On Sunday, November 10th, a Castaic woman was arrested by deputies on suspicion of DUI causing injury. According to reports, deputies from the Santa Clarita Sheriff Station responded to the scene of a 3-vehicle accident on Golden Valley Road. During the investigation, deputies noticed one of the drivers involved in the collision had difficulty standing and smelled strongly of alcohol. After a breathalyzer test, the female motorist registered a BAC (Blood Alcohol Content) of .20. The legal limit for driving under the influence is a BAC of .08 or higher. The suspect, A. Gifford of Castaic, was arrested on suspicion of DUI causing injury and transported to the hospital for medical care.
DUI causing injury is covered under California Vehicle Code 23153 VC and is defined as driving under the influence and causing another person to be injured as a result. “Driving under the influence” has many definitions in California, including driving while under the influence of drugs (as opposed to alcohol), driving with a BAC of .08 or higher, and sometimes, even if a person’s BAC is less than .07, but their judgment and ability to operate a motor vehicle have been severely impaired.
In order to prove that a person is at fault for driving under the influence and causing injury, a prosecutor must prove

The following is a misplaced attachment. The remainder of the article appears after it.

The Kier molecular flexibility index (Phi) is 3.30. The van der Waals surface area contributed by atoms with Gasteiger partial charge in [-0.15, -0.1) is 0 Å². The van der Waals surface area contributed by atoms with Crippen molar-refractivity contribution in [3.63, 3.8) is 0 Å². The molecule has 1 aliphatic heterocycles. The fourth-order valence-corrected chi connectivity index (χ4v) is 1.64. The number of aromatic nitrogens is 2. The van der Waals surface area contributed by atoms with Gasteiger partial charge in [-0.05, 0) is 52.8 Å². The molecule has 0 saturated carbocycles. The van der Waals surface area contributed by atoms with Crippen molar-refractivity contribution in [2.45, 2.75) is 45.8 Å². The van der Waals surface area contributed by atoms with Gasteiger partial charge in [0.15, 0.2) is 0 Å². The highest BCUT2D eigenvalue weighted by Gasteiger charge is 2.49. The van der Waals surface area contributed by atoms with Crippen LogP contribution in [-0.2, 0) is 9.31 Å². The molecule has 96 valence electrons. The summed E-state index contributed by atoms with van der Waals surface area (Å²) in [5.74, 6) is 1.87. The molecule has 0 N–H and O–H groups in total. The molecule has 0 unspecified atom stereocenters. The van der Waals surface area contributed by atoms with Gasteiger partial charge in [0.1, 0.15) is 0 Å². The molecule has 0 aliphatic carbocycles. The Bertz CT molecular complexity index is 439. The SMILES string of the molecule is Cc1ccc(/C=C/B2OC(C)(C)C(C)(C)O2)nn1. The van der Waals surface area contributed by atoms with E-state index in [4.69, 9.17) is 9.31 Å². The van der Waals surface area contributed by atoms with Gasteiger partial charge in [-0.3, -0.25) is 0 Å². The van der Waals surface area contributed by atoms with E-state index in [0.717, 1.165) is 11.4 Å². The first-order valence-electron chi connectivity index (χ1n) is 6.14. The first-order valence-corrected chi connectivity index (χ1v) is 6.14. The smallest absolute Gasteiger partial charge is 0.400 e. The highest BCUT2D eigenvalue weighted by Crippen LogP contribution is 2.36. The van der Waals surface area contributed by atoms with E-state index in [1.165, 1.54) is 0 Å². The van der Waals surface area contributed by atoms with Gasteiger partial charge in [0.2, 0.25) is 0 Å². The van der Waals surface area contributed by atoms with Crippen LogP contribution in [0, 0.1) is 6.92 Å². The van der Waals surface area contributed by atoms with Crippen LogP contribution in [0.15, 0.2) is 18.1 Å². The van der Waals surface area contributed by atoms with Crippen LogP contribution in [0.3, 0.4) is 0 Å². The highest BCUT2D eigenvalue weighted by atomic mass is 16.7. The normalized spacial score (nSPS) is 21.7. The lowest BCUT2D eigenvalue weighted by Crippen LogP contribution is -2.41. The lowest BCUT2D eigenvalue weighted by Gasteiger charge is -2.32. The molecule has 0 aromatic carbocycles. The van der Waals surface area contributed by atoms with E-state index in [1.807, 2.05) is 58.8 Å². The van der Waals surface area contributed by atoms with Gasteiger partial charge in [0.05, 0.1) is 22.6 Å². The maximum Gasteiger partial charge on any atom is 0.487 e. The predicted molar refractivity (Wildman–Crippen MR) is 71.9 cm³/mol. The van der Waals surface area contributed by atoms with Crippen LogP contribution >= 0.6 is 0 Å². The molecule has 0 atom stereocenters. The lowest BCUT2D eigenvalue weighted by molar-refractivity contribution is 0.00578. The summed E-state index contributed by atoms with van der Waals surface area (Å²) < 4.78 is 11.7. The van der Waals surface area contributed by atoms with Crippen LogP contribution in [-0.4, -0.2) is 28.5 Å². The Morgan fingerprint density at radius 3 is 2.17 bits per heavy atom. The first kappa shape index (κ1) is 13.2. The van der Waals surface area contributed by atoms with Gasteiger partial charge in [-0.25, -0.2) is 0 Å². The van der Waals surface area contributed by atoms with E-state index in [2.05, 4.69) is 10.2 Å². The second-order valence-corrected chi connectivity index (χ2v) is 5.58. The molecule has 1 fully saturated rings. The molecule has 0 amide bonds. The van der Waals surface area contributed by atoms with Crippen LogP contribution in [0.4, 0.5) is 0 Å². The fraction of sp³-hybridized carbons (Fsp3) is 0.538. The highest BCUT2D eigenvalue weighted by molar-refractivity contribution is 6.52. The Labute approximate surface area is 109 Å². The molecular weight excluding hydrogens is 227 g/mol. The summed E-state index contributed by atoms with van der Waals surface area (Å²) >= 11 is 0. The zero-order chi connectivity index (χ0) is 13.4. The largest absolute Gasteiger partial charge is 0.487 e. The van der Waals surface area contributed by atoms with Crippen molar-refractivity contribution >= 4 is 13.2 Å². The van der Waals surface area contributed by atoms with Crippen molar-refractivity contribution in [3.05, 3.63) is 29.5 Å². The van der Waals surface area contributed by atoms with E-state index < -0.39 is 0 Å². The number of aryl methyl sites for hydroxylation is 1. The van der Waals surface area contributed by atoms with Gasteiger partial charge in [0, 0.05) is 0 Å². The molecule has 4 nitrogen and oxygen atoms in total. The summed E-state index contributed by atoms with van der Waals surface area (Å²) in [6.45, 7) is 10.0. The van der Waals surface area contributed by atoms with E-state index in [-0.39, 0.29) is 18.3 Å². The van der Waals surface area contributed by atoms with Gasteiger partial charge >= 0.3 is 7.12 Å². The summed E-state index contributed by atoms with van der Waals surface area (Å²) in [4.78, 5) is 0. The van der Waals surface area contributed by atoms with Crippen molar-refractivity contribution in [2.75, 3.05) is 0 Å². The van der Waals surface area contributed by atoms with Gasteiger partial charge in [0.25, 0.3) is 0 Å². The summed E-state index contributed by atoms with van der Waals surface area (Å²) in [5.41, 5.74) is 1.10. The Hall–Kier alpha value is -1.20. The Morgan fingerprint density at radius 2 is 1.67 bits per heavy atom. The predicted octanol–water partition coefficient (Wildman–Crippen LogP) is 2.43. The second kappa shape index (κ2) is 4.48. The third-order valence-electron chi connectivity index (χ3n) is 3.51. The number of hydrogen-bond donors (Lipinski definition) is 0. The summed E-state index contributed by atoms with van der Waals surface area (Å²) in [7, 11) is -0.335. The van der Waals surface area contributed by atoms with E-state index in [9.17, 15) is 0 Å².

- You violated California’s DUI laws
- While you did that, you acted in a negligent manner or broke one of California’s other laws
- Your unlawful action or negligence resulted in an injury to another person
The consequences of the crime vary significantly depending on the circumstances of the case and the defendant’s prior criminal history (especially DUI history – if they have one). If the defendant is charged with a misdemeanor, they face the possible penalties of summary probation, 5 days to 1 year in county jail, $390 – $5000 in fines, a 3, 9, or 30-month alcohol or drug education program, possible suspension or revocation of the defendant’s driver’s license, and possible restitution to any and all injured parties.
If charged as a felony, the possible penalties include 2, 3, or 4 years in California state prison, an additional and consecutive a 3 to 6-year prison sentence if anyone suffered great bodily injury, a “strike” on their record under California’s “3 Strikes Law,” between $1,015 and $5,000 in fines, 18 to 30-month court-approved DUI school, habitual traffic offender (HTO) status for 3 years, and a 5-year revocation of the defendant’s driver’s license.